Into the Wild

I’ve spent the last semester encouraging non-readers to enjoy and engage with literature. I find it difficult to explain why reading is important. It’s something to which I’ve always applied inherent value.

How does one inspire an interest in reading? It doesn’t necessarily have to be Chaucer or Austen or Eugenides. In fact, most people spend more time reading than they realize. Jackson Bliss makes a relevant observation in an article he wrote for the Daily Dot: due to the increasing availability of digital information, “we have become both reading junkies and also professional text skimmers.”

*skims skims skims* tavern *skims skims*

To be fair, skimming can be useful, especially when searching for a specific piece of data or trying to get through 60 pages of an anatomy textbook between work and daycare pick-up. But how to adequately communicate the importance of deep reading?

It’s more than just that immersive sweet spot where the text becomes all and the rest of the world drops away – that feeling of heightened senses and lowered blood pressure. Deep reading does more than offer the reader an experience. Fiction builds empathy. A biography brings history to life, which itself gives the reader a clearer understanding of society and his place in it. Science writing shows us the astounding in the everyday phenomena that we take for granted.

Deep reading enhances comprehension, which allows a reader to get the most out of the material. I felt this intuitively years and years before I could articulate it.

I don’t feel qualified to teach reading classes. I know how to explain the importance of reading. I know how to explain context and show students how to break complex selections down to their smallest parts to improve understanding. But how does one teach others to recognize that immersive sweet spot? How does one motivate others to find it?

Into the WildInto the Wild by Jon Krakauer

My rating: 3 of 5 stars

I’m not sure what made me read this book. I, like many others, did not have a very charitable view of Christopher “Alexander Supertramp” McCandless prior to digesting Krakauer’s sketch of him. McCandless seemed like a spoiled trust fund kid who arrogantly tripped up to Alaska to live out his half-baked ideals built on a post-adolescent misunderstanding of philosophy 101.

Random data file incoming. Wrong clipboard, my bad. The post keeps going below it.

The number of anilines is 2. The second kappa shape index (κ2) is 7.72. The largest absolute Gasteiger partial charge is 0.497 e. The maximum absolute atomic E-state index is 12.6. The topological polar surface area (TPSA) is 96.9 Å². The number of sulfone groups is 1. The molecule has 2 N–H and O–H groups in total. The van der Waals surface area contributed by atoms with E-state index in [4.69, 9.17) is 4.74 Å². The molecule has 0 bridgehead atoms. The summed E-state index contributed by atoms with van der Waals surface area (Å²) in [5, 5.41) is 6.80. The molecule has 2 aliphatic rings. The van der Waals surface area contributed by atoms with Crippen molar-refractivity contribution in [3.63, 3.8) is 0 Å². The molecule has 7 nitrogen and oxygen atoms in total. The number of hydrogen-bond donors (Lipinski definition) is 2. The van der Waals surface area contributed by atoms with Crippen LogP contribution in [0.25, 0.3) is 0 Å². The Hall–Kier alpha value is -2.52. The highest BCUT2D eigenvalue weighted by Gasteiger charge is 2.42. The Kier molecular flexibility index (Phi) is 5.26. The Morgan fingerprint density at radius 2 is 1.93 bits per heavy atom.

Now I have a bit more admiration for the guy. He still sounds like a pain in the ass with an inflated ego and a penchant for melodrama, but he was intelligent and fairly brave (though it’s difficult to tell how much of his behavior is based in bravery or in a failure to comprehend his own mortality). In short, I like the guy, but I wouldn’t want to have a lengthy conversation with him.
What the book really gave me was a deeper understanding of the nature of the wanderer and how far a person is willing to go in search of something they themselves can’t define. That’s what makes McCandless a sympathetic character, ultimately. We can see ourselves in him, in how he can’t go long without scanning the horizon. You even get the sense that he was on the right track in his search; his journals give you the impression that he was starting to understand the virtue of roots. While he always would have had the travel bug (or “itchy feet”, as he called it), if he’d made it out of his predicament in Alaska, he’d probably be another family man with a steady job and we might never know his name or story. Instead of being known for his wandering, he’d be the one interesting guy in someone’s office who everyone hopes will come to the company Christmas party but who probably won’t because he’ll be on a plane to Japan.
Interestingly, all of the wanderers Krakauer mentions are men. Are men more prone to wandering? Or maybe it’s just that no one pays any attention to the women. That seems more likely, actually.

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